“Your world is as big as you make it.
I know, for I used to abide
In the narrowest nest in a corner,
My wings pressing close to my side.
But I sighted the distant horizon
Where the skyline encircled the sea
And I throbbed with a burning desire
To travel this immensity.
I battered the cordons around me
And cradled my wings on the breeze,
Then soared to the uttermost reaches
With rapture, with power, with ease!”
— Your World, a poem by Georgia Douglas Johnson
Georgia Douglas Johnson (September 10, 1880 – May 15, 1966), born in Atlanta, was one of the earliest African-American female playwrights, and an important figure of the Harlem Renaissance. She wrote plays, a syndicated newspaper column, and four collections of poetry: The Heart of a Woman (1918), Bronze (1922), An Autumn Love Cycle (1928), and Share My World (1962).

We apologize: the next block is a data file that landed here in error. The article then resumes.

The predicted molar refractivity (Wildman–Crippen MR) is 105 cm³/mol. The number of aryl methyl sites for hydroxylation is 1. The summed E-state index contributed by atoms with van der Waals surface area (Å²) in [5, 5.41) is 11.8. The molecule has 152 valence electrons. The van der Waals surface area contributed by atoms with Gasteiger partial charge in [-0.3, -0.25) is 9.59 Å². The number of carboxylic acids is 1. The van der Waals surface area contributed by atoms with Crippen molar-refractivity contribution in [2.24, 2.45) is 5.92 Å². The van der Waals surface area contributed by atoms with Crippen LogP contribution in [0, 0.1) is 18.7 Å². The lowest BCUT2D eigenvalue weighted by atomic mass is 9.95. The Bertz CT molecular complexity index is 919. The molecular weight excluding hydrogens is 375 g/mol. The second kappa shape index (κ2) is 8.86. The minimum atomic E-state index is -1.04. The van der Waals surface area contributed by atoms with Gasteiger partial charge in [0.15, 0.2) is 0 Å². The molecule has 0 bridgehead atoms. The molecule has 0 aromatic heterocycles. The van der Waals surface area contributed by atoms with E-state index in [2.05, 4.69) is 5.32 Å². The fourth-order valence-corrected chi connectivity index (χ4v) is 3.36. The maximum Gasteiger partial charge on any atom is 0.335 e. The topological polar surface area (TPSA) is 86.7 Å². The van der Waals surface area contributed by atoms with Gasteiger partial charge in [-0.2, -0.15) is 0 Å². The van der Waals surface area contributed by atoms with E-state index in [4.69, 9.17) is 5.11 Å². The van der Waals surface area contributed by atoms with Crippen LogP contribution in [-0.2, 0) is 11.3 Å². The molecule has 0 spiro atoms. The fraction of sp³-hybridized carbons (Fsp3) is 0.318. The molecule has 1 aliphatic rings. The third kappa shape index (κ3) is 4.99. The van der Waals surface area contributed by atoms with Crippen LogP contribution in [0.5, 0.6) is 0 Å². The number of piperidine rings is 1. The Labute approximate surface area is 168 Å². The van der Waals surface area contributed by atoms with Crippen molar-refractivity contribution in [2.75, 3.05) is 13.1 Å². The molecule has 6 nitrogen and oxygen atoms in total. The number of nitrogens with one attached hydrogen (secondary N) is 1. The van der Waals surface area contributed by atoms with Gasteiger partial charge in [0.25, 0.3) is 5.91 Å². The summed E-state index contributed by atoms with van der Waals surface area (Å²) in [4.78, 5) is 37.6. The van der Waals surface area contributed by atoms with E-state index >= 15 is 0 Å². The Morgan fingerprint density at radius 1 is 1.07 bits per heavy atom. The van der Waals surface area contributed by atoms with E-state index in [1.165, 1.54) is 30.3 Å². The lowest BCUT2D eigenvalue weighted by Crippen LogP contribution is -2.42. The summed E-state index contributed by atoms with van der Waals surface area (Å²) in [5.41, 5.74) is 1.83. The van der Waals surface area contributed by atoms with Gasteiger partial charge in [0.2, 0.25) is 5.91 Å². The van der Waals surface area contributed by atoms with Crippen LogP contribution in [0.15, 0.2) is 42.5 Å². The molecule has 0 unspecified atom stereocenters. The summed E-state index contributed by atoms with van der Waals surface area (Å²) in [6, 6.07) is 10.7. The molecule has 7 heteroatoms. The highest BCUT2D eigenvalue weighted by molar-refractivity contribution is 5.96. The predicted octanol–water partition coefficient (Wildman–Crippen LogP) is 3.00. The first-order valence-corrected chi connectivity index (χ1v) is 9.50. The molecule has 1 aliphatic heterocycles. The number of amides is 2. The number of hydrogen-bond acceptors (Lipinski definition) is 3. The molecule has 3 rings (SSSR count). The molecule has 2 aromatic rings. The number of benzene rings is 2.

Johnson graduated from Atlanta University Normal College and studied music at the Oberlin Conservatory and the Cleveland College of Music. After graduation, she taught and worked as an assistant principal. In 1910 she moved with her husband to Washington, D.C.
Johnson’s house at 1461 S Street NW, which came to be known as site of the S Street Salon, was an important meeting place for writers of the Harlem Renaissance in Washington, D.C. Johnson published her first poems in 1916 in the NAACP’s magazine Crisis. Her weekly column, “Homely Philosophy,” was published from 1926 to 1932. She wrote numerous plays, including Blue Blood (performed 1926) and Plumes (performed 1927). Johnson traveled widely in the 1920s to give poetry readings.
Johnson received an honorary doctorate in literature from Atlanta University in 1965.